St. John's, Newfoundland, recorded the largest price increase (+0.4%) for new homes among the 27 CMAs surveyed in September. Newfoundland and Labrador had a record gain in net migration in the second quarter of 2022 with 3,068 people coming to the province. The demand for housing in St. John's remained elevated as the housing market remained relatively affordable compared with the rest of Canada.

The other two CMAs to record price increases were Saskatoon (+0.3%) and Edmonton (+0.2%).

Chart 2  Chart 2: New house prices decline at the national level
New house prices decline at the national level

Year-over-year price growth moderates for the sixth month in a row

Nationally, new home prices increased 6.3% on a year-over-year basis, decelerating for the sixth consecutive month.

Calgary (+14.2%) recorded the largest year-over-year gain in new home prices. Winnipeg also increased (+13.2%) along with Kitchener–Cambridge–Waterloo (+10.7%).


  Note to readers

The New Housing Price Index (NHPI) measures changes over time in the selling prices of new residential houses. The prices are those agreed upon between the contractor and the buyer at the time the contract is signed. The detailed specifications for each new house remain the same between two consecutive periods.

The prices collected from builders and included in the index are market selling prices less value-added taxes, such as the federal Goods and Services Tax and the provincial harmonized sales tax.

The survey covers the following dwelling types: new single homes, semi-detached homes and townhomes (row or garden homes). The index is available at the national and provincial levels and for 27 census metropolitan areas (CMAs).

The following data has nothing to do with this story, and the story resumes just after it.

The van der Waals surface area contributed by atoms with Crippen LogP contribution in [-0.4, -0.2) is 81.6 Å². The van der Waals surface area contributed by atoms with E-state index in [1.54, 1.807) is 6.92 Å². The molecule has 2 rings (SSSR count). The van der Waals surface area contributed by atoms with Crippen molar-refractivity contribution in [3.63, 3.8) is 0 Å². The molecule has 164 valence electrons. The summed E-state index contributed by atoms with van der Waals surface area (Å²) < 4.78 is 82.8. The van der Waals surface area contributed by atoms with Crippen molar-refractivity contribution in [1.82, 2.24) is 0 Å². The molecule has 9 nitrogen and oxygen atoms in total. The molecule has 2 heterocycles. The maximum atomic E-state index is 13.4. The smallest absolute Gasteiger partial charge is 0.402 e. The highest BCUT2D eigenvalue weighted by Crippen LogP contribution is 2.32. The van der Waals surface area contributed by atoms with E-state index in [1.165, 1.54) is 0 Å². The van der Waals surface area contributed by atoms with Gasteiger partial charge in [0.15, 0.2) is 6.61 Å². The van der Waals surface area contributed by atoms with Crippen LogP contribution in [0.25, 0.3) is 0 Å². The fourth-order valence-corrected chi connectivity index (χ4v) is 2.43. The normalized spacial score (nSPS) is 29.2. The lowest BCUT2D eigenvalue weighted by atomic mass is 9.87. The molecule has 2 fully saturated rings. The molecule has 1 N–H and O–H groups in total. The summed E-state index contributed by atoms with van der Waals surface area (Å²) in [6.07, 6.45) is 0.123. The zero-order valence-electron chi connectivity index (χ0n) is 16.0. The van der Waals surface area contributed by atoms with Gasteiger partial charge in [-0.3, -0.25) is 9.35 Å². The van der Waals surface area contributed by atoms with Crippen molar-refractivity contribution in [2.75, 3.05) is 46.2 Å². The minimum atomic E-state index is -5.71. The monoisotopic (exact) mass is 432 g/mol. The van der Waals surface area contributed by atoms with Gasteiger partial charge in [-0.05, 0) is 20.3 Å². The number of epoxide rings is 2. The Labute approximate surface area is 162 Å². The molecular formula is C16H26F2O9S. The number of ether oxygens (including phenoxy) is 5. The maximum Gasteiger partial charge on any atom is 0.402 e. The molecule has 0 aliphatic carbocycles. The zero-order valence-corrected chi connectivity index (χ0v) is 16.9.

The index is not subject to revision and is not seasonally adjusted.

Products

The Technical Guide for the New Housing Price Index (NHPI) is available. This document provides details on the methodology used to calculate the NHPI.

The New Housing Price Index: Interactive Dashboard, which allows users to visualize statistics on new housing prices, is available.

The Housing Market Indicators dashboard, which provides access to key housing market indicators for Canada, by province and by CMA, is also available.

For more information on the topic of housing, visit the Housing statistics portal.

The video Producer Price Indexes is available on the Statistics Canada Training Institute webpage. It introduces Statistics Canada's Producer Price Indexes—what they are, how they are compiled and what they are used for.

Statistics Canada launched the Producer Price Indexes Portal as part of a suite of portals for prices and price indexes. It provides users with a single point of access to a wide variety of statistics and measures related to producer prices.

Next release

The New Housing Price Index for October will be released on November 22.

Contact information

For more information, or to enquire about the concepts, methods or data quality of this release, contact us (toll-free 1-800-263-1136; 514-283-8300; infostats@statcan.gc.ca) or Media Relations (statcan.mediahotline-ligneinfomedias.statcan@statcan.gc.ca).